You expect rustic music to be the core of Pataakha. After all, the promo has conveyed loud and clear that the film is attached to the roots. Moreover, with Vishal Bhardwaj and Gulzar coming together, you expect certain sound in Pataakha. That said, you are also sure that it would be tough to find any true commercial ingredients in there since the film too has an offbeat feel to it.
As expected, it is Rekha Bhardwaj who kick-starts the proceedings for Pataakha. She sings ‘Balma’ and right away the listener is introduced to a rustic sound. Lyrics too are on the same lines and as a matter when Sunidhi Chauhan comes on board, her voice is hardly recognizable. With a 60s feel to it, the song just about introduced the listener to the milieu of Pataakha but doesn’t quite make you stick around.
Vishal Bhardwaj brings himself behind the mike for the title song ‘Pataakha’. This one too has a 60s feel to it and one can almost imagine a Biswajeet or a Joy Mukherjee dancing along to this song which has a Western influence to it. The song tries to be all peppy and lively as it details the interactions between the two sisters but at best one can expect this to have a situational appeal and that’s about it.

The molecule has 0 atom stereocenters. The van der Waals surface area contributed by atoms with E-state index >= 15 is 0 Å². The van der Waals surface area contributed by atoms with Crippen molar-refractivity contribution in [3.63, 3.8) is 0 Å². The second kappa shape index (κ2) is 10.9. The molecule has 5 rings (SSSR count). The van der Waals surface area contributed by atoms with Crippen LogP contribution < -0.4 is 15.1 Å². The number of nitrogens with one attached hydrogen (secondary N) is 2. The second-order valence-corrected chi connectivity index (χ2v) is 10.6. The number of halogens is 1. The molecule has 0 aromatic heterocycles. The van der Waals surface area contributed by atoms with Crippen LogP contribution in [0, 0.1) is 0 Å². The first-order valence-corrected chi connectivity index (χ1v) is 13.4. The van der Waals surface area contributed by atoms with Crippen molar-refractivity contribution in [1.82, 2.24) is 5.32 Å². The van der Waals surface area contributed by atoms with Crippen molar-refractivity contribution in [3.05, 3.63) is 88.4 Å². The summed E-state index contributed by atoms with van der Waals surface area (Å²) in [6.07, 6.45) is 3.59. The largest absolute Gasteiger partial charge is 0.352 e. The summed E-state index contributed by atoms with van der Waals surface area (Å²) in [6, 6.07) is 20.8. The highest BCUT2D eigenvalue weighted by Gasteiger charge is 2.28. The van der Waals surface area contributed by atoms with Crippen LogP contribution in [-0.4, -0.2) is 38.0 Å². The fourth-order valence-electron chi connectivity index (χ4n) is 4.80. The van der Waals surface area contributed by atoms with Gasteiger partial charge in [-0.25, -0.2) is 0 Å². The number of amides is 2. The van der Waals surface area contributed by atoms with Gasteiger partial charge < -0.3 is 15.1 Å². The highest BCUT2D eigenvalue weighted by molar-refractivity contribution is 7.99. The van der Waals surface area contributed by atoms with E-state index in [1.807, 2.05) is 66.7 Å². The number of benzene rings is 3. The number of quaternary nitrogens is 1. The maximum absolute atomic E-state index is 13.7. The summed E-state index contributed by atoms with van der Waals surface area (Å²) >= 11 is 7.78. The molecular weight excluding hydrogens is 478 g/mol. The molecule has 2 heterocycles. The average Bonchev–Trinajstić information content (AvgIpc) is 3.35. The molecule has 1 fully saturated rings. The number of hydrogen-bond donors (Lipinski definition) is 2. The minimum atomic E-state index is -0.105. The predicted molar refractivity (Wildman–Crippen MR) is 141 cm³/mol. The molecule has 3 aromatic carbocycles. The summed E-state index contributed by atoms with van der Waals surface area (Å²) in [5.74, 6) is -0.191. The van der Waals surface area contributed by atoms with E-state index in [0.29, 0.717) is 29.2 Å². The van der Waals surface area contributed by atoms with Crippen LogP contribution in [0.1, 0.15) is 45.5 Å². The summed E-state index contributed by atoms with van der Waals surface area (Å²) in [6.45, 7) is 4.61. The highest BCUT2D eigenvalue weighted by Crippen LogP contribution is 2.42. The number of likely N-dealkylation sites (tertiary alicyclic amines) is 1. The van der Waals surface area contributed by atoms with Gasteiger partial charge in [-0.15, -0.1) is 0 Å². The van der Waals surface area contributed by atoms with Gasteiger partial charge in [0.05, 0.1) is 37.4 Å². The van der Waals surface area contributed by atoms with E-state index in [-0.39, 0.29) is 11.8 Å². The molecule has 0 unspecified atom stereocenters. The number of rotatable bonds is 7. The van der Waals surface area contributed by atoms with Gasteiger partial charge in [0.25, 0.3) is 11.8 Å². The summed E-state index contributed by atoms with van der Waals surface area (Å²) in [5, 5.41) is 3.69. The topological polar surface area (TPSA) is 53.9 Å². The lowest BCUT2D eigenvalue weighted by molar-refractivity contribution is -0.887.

It is back to Rekha Bhardwaj with ‘Hello Hello’ and this one goes further deep into the interiors with the kind of lyrics and musical arrangements that one hears. One can well expect Gulzar to have had some fun writing this one. However the same can’t really be said for the listener as the song doesn’t quite bring in much incentive to command a repeat hearing for itself.
Last to arrive is ‘Gali Gali’ which has Sukhwinder Singh in charge. This too is an old fashioned number and the stage and setting this time around is the festive occasion of Holi. Yet again, the song’s shelf life would be restricted to the play of the film.
One didn’t have many expectations to begin with from the music of Pataakha and what one eventually gets to hear is on the same lines as well.
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